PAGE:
Market commentary

Key economic indicators

  • Based on Q1 2020 Urban Redevelopment Authority (URA) flash estimates released on 1 April 2020, private home prices registered a q-o-q decline of 1.2 per cent, the first quarterly decline since Q1 2019 when private home prices decreased by 0.7 per cent q-o-q (Table 7). This was a reversal from the q-o-q growth of 0.5 per cent in Q4 2019.


Table 7: Average URA Residential Price Indices in Q1 2020 (Flash Estimates)



  • Private non-landed property prices fell by 1.0 per cent q-o-q in Q1 2020, extending the marginal dip of 0.3 per cent in Q4 2019. All market segments registered declines in prices, with prices of non-landed properties in the CCR decreasing the most by 1.5 per cent q-o-q. Prices of non-landed properties in the RCR and OCR slipped by 0.5 and 1.0 per cent respectively in Q1 2020.
  • Similarly, URA Landed Property Price Index fell by 1.7 per cent q-o-q in Q1 2020, reversing the 3.6 per cent increase in Q4 2019.
  • Housing loans continued to increase for the second consecutive quarter by 17.2 per cent y-o-y in Q4 2019 (Figure 4) despite the softer residential market with prevailing property cooling measures.


Figure 4: New housing loans limits granted



  • New sales volume continued to dominate the private residential market in Q1 2020, albeit lower sales volume as compared to Q4 2019, as there were fewer launches and concerns over job security given the anticipated recession (Figure 5).


Figure 5: Private homes sales volume (excluding ECs) and URA All Residential Price Index



  • Among the new launches in Q1 2020, the development with the highest take-up rate was The M, despite being launched during the ongoing COVID-19 pandemic and lacklustre residential market. The take-up rates of other launches in Q1 2020 ranged between 0.3 per cent and 19.0 per cent. Most launches were in the CCR, which may be costlier and take-up rates of units may have been more affected by the uncertain global economic outlook and tightened travel restrictions on visitors to Singapore, particularly for prospective foreign homebuyers.
  • Resale volume declined to 1,914 units in Q1 2020 as homeowners exercised caution due to economic uncertainties, as well as a variety of options from the new sales market with various current and upcoming launches.
  • Total private homes sales volume for Q1 2020 amounted 4,170 units, reflecting an 11.4 per cent y-o-y increase but a 14.5 per cent q-o-q decline.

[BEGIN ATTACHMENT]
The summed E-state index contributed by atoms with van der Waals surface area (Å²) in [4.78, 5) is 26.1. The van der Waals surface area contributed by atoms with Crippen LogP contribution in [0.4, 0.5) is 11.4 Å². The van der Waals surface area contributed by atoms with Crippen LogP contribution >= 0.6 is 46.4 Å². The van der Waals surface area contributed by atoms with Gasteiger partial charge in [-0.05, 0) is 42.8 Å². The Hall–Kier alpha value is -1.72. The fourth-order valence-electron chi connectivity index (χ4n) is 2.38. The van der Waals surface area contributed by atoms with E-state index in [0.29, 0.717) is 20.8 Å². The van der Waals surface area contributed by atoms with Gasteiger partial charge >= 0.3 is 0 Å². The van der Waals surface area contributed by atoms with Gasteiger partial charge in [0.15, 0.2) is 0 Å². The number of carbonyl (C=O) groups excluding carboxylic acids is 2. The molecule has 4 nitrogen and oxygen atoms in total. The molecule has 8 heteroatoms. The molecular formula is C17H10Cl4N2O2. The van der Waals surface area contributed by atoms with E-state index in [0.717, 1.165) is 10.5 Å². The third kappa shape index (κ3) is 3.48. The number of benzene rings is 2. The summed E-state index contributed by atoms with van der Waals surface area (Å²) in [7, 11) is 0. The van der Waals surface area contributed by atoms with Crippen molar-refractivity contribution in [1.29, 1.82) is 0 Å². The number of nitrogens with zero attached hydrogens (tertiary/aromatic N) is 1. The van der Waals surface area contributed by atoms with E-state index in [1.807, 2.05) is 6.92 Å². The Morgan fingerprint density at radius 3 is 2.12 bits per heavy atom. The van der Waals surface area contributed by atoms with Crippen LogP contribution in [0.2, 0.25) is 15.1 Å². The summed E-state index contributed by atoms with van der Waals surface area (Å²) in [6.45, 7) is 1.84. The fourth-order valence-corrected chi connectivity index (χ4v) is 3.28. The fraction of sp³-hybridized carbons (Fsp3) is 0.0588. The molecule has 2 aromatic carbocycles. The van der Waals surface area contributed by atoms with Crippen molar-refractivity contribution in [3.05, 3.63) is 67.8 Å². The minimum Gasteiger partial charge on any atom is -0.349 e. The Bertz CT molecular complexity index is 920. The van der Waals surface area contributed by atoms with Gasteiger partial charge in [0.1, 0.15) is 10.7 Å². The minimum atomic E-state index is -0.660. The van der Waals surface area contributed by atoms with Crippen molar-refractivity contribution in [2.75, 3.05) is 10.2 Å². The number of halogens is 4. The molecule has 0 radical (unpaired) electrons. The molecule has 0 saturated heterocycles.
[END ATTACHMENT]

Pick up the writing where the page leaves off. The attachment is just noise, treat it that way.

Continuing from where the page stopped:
• In the private residential leasing market, total rental contract volume fell marginally by 0.9 per cent y-o-y to around 20,700 transactions in Q4 2019. In January and February 2020, there were 13,929 rental transactions, a 3.6 per cent y-o-y decline (Figure 6). The URA Rental Index for All Residential Property fell for the first time by 1.0 per cent q-o-q in Q4 2019 after three consecutive quarters of increase in 2019. Nevertheless, the rental index still registered a 1.4 per cent y-o-y increase in Q4 2019 at the back of lower number of completed units and low vacancy rates. In Q1 2020, it is expected that rents will be supported by the demand from expatriates and some locals, although this may be weaker as companies take on cost-cutting measures or curb overseas travel and postings with the ongoing COVID-19 situation.


Figure 6: Number of private home rental transactions (excluding ECs)




  • As the US Fed interest rates fell to near zero with emergency rate cuts to cushion the economic fallout from COVID-19, the Singapore Interbank Offered Rate (SIBOR) has also declined, resulting in banks revising their home loan offerings to attract borrowers. However, as the sentiment remained weak with the cooling measures in place and jobs security in question amid the COVID-19 outbreak, homebuyers are likely to show greater caution in home purchases at least for the first two quarters this year. With the Government’s directive in suspending of activities at workplace premises to further reduce the COVID-19 transmission announced on 3 April 2020, all sales galleries will be likely closed till 1 June 2020. The Monetary Authority of Singapore has also announced on 1 April 2020 that distressed property owners can apply to defer their residential loan payments from 6 April to 31 December 2020.